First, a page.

DRDGold CEO Niel Pretorius has delivered on the promise made in February that the dump retreatment company would be an “aggressive” dividend payer with DRDGold paying out R261m from its total free cash flow for the year to end-June of R308.7m.
Dividends totaling 62c a share were declared which makes an attractive 7.3% yield on the current share price of 850c but DRDGold shares have been extremely volatile over the past 12 months soaring more than 8 times from a low of 150c to a high just above R12 before pulling back to current levels.
The shares really lifted off from around 250c in January ahead of the first interim dividend declaration so, assuming an investor bought in at 250c and still holds the stock, then the yield on the shares is a mouthwatering 24.8%.
But, in his results presentation held at the JSE in Sandton today, Pretorius was at pains to caution investors dabbling in DRDGold stock warning them about unexpected trading volatility not linked to the company’s performance.
“Personally, I would like DRDGold to be the kind of stock that you can stick in a drawer and forget about but it is not that. If you are an astute investor – a professional, and this is probably the domain of the professional because I don’t think amateurs should be dabbling in this – you can make money on either side.
“We know our shares respond to a variety of things other than the performance of the business. This is something I need to get off my chest because I have been getting some emails from investors who are not professionals. They probably bought at the high end and they are hurting now.
“I don’t think they fully appreciated the volatility of the stock and the way it is connected to various things other than the performance and fundamentals of the business.”
DRDGold has performed well at the operational level over the past 12 months but major movements in the share price have been driven by what Pretorius described as “events” – in particular the collapse of the rand after the removal of former finance minister Nhlanhla Nene in December and then the unexpected outcome of the “Brexit” vote in the UK in June.
Pretorius has commented on DRDGold’s price volatility before. In February last year he pointed out the share price was being determined largely by speculative investors in New York because “value investors” had sold out of the stock in response to DRDGold’s then poor track record.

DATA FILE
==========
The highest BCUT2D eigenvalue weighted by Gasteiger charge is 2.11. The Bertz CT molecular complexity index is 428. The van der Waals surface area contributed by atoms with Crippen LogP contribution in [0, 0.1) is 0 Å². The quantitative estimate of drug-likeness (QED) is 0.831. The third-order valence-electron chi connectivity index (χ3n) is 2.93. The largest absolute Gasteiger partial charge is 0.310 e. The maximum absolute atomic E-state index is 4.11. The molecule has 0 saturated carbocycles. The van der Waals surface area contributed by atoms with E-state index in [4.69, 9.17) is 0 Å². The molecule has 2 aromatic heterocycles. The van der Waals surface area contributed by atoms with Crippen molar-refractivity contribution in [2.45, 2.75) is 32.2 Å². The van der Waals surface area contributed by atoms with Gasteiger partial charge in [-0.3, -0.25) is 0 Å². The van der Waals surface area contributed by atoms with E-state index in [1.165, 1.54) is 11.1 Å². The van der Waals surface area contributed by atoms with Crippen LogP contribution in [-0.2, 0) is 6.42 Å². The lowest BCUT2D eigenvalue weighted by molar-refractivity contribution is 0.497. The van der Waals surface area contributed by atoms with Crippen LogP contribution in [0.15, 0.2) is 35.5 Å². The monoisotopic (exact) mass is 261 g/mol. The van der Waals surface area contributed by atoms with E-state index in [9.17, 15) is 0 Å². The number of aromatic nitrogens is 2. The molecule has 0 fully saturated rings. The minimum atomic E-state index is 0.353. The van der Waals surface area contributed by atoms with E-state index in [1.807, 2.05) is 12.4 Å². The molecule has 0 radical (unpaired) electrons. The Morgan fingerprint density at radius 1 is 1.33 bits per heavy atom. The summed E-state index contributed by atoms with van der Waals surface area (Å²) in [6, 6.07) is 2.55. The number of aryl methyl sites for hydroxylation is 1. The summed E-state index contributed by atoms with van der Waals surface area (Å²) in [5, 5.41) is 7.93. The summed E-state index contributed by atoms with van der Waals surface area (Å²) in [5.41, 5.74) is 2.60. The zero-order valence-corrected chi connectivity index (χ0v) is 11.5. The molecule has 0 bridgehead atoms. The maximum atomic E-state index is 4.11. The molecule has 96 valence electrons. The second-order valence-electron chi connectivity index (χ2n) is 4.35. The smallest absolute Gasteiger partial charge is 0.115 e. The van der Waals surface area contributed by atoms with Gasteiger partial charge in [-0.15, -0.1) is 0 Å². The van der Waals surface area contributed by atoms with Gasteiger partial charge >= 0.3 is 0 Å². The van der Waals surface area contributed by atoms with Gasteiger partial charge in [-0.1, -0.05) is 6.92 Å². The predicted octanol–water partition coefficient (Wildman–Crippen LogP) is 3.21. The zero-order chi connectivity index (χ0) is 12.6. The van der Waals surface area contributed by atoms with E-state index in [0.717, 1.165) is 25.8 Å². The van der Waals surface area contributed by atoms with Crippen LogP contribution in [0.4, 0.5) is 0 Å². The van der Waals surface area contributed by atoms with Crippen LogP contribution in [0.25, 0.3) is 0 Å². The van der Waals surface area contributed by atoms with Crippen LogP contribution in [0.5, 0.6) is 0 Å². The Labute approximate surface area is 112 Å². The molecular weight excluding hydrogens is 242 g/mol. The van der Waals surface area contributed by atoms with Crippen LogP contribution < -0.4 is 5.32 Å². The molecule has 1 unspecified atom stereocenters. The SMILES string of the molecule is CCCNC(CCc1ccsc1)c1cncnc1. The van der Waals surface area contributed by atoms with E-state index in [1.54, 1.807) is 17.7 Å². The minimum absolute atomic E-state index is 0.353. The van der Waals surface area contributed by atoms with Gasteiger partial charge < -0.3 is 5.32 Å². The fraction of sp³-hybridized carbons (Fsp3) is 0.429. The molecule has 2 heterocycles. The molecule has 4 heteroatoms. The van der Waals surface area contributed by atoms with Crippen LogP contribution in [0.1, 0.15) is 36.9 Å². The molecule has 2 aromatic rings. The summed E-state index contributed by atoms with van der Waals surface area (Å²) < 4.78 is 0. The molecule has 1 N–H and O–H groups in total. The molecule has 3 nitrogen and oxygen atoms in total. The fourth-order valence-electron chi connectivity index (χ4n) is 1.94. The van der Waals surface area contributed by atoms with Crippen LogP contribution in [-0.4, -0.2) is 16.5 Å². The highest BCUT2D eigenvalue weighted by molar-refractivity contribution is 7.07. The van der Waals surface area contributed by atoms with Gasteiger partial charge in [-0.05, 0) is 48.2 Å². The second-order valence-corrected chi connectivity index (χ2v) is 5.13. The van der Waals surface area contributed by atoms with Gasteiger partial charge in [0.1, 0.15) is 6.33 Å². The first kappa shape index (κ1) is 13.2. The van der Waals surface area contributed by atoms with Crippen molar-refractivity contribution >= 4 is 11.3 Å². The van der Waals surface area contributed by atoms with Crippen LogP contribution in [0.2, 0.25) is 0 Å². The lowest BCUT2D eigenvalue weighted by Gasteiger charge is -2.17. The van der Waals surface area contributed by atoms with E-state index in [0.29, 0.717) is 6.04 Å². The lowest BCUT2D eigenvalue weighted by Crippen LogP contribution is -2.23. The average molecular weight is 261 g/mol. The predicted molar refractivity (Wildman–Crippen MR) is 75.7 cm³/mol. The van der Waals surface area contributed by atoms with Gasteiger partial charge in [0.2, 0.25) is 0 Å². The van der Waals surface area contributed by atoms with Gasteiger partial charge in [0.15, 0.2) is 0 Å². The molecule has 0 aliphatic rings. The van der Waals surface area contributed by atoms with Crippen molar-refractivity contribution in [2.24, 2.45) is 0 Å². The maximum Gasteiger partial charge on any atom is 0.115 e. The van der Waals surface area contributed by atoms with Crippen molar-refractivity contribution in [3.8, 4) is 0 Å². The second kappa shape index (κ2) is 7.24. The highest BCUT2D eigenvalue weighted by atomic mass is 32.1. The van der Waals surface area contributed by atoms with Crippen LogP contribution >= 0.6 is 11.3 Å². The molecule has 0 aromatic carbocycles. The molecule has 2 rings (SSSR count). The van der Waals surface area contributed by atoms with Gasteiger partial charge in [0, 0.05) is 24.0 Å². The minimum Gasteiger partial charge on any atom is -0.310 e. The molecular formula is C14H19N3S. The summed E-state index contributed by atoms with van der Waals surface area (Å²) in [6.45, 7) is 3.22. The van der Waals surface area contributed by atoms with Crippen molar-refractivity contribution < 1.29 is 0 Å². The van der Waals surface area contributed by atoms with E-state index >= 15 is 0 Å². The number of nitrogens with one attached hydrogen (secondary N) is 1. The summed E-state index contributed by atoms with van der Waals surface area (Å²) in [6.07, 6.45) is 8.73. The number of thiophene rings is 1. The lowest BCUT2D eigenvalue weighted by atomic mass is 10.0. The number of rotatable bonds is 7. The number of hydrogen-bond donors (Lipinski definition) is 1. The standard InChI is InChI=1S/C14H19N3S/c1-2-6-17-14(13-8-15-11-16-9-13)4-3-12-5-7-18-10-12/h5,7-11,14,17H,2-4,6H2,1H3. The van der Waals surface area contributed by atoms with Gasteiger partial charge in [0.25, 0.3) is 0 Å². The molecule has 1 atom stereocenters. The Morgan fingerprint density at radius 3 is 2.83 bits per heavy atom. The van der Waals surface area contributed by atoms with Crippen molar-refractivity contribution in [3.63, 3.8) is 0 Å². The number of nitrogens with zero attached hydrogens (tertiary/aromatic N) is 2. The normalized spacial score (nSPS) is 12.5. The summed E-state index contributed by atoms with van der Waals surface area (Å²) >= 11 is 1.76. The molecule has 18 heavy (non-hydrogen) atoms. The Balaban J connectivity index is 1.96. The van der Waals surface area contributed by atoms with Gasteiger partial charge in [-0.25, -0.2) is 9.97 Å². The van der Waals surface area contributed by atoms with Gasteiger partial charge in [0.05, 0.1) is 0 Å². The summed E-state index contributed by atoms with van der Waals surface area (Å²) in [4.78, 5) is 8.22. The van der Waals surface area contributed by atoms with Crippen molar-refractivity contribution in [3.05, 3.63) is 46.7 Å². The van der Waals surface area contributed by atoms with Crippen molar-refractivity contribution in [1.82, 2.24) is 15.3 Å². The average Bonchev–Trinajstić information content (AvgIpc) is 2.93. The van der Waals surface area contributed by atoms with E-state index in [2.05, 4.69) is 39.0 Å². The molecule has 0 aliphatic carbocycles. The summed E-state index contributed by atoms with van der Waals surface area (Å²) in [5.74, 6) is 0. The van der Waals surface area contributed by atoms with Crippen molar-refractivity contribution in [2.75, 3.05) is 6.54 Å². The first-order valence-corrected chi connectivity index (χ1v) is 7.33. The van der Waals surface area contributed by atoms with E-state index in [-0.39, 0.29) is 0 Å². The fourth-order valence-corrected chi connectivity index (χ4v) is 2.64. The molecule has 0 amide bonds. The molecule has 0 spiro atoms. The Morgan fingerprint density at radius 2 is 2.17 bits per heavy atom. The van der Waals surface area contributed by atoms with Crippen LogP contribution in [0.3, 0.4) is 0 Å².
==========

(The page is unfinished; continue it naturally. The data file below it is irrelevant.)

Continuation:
He said at the time it would take “three or four good quarters of making money and good operational performances with no surprises “ to get value investors interested in DRDGold once more. “
DRDGold has now delivered that kind of performance over the past 18 months but Pretorius noted that, while the share register showed more institutional investors were buying into DRDGold, “ they were acting like retail . “
Pretorius said it would be “tough” for DRDGold to beat its 2016 financial year performance in the current 2017 financial year. He estimated total gold production “at the lower end” of a target range of 145,000oz to 150,000oz for the year and said management’s message remained consistent in that “if there is free cash flow it will be distributed to shareholders.”
The issue is not DRD or the investors – it’s about communication of key operational facts.
Pretorius will do everybody a favour by disclosing the tonnage processed, head grade and Met Recovery Factors for each dump processed in a given time frame and the remaining production life per dump. (As East Dagga used to do).
They should also make the CPR’s of their dumps available on their website.
The CPR’s were published in 2008 at the time that Mintails was bought out of Ergo, so it won’t cost them anything.
That way investors will be able to stop guessing where the grades are headed and make a more informed call on DRD.
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